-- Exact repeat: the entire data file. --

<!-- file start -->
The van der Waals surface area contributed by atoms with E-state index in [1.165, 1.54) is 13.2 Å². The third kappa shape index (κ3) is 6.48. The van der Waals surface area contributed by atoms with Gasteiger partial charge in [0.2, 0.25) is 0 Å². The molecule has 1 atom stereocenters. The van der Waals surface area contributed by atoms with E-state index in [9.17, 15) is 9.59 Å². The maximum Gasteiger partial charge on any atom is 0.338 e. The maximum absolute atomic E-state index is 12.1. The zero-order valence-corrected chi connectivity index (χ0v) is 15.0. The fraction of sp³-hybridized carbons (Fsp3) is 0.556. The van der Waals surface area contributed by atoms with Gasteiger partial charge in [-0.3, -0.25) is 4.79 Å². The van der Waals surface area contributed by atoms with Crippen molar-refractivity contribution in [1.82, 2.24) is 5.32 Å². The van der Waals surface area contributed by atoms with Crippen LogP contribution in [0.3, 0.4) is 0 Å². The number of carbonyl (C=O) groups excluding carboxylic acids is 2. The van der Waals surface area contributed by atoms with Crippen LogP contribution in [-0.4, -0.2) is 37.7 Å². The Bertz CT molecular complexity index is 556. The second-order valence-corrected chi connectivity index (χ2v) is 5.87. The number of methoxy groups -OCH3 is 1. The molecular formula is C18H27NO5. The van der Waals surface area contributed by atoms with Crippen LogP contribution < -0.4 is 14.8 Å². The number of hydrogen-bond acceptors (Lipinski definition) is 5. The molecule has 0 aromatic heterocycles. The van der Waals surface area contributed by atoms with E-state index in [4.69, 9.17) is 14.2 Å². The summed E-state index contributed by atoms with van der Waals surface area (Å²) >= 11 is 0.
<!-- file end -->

The van der Waals surface area contributed by atoms with E-state index in [1.165, 1.54) is 13.2 Å². The third kappa shape index (κ3) is 6.48. The van der Waals surface area contributed by atoms with Gasteiger partial charge in [0.2, 0.25) is 0 Å². The molecule has 1 atom stereocenters. The van der Waals surface area contributed by atoms with E-state index in [9.17, 15) is 9.59 Å². The maximum Gasteiger partial charge on any atom is 0.338 e. The maximum absolute atomic E-state index is 12.1. The zero-order valence-corrected chi connectivity index (χ0v) is 15.0. The fraction of sp³-hybridized carbons (Fsp3) is 0.556. The van der Waals surface area contributed by atoms with Gasteiger partial charge in [-0.3, -0.25) is 4.79 Å². The van der Waals surface area contributed by atoms with Crippen molar-refractivity contribution in [1.82, 2.24) is 5.32 Å². The van der Waals surface area contributed by atoms with Crippen LogP contribution in [0.3, 0.4) is 0 Å². The number of carbonyl (C=O) groups excluding carboxylic acids is 2. The van der Waals surface area contributed by atoms with Crippen LogP contribution in [-0.4, -0.2) is 37.7 Å². The Bertz CT molecular complexity index is 556. The second-order valence-corrected chi connectivity index (χ2v) is 5.87. The number of methoxy groups -OCH3 is 1. The molecular formula is C18H27NO5. The van der Waals surface area contributed by atoms with Crippen LogP contribution < -0.4 is 14.8 Å². The number of hydrogen-bond acceptors (Lipinski definition) is 5. The molecule has 0 aromatic heterocycles. The van der Waals surface area contributed by atoms with E-state index in [4.69, 9.17) is 14.2 Å². The summed E-state index contributed by atoms with van der Waals surface area (Å²) >= 11 is 0.